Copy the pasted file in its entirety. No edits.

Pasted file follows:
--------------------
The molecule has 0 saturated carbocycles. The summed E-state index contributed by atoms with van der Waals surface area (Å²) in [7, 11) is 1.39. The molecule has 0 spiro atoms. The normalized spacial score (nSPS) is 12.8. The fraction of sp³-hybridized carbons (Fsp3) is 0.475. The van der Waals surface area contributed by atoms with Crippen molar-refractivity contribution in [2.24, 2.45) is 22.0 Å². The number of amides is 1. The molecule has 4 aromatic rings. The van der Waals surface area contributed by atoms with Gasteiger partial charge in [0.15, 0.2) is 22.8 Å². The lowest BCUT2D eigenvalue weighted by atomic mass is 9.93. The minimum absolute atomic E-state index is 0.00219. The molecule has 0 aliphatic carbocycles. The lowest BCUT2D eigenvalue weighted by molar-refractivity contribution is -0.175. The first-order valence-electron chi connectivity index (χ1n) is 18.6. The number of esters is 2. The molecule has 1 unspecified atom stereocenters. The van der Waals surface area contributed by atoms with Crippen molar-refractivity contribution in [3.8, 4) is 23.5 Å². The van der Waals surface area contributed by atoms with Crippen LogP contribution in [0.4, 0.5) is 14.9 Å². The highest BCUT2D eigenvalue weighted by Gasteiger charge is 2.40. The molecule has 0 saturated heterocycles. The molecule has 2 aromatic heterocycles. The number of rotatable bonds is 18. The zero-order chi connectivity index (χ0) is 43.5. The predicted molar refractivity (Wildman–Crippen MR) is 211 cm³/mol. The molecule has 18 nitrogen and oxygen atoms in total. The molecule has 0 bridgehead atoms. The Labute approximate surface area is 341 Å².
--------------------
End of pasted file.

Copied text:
The molecule has 0 saturated carbocycles. The summed E-state index contributed by atoms with van der Waals surface area (Å²) in [7, 11) is 1.39. The molecule has 0 spiro atoms. The normalized spacial score (nSPS) is 12.8. The fraction of sp³-hybridized carbons (Fsp3) is 0.475. The van der Waals surface area contributed by atoms with Crippen molar-refractivity contribution in [2.24, 2.45) is 22.0 Å². The number of amides is 1. The molecule has 4 aromatic rings. The van der Waals surface area contributed by atoms with Gasteiger partial charge in [0.15, 0.2) is 22.8 Å². The lowest BCUT2D eigenvalue weighted by atomic mass is 9.93. The minimum absolute atomic E-state index is 0.00219. The molecule has 0 aliphatic carbocycles. The lowest BCUT2D eigenvalue weighted by molar-refractivity contribution is -0.175. The first-order valence-electron chi connectivity index (χ1n) is 18.6. The number of esters is 2. The molecule has 1 unspecified atom stereocenters. The van der Waals surface area contributed by atoms with Crippen molar-refractivity contribution in [3.8, 4) is 23.5 Å². The van der Waals surface area contributed by atoms with Crippen LogP contribution in [0.4, 0.5) is 14.9 Å². The highest BCUT2D eigenvalue weighted by Gasteiger charge is 2.40. The molecule has 0 saturated heterocycles. The molecule has 2 aromatic heterocycles. The number of rotatable bonds is 18. The zero-order chi connectivity index (χ0) is 43.5. The predicted molar refractivity (Wildman–Crippen MR) is 211 cm³/mol. The molecule has 18 nitrogen and oxygen atoms in total. The molecule has 0 bridgehead atoms. The Labute approximate surface area is 341 Å².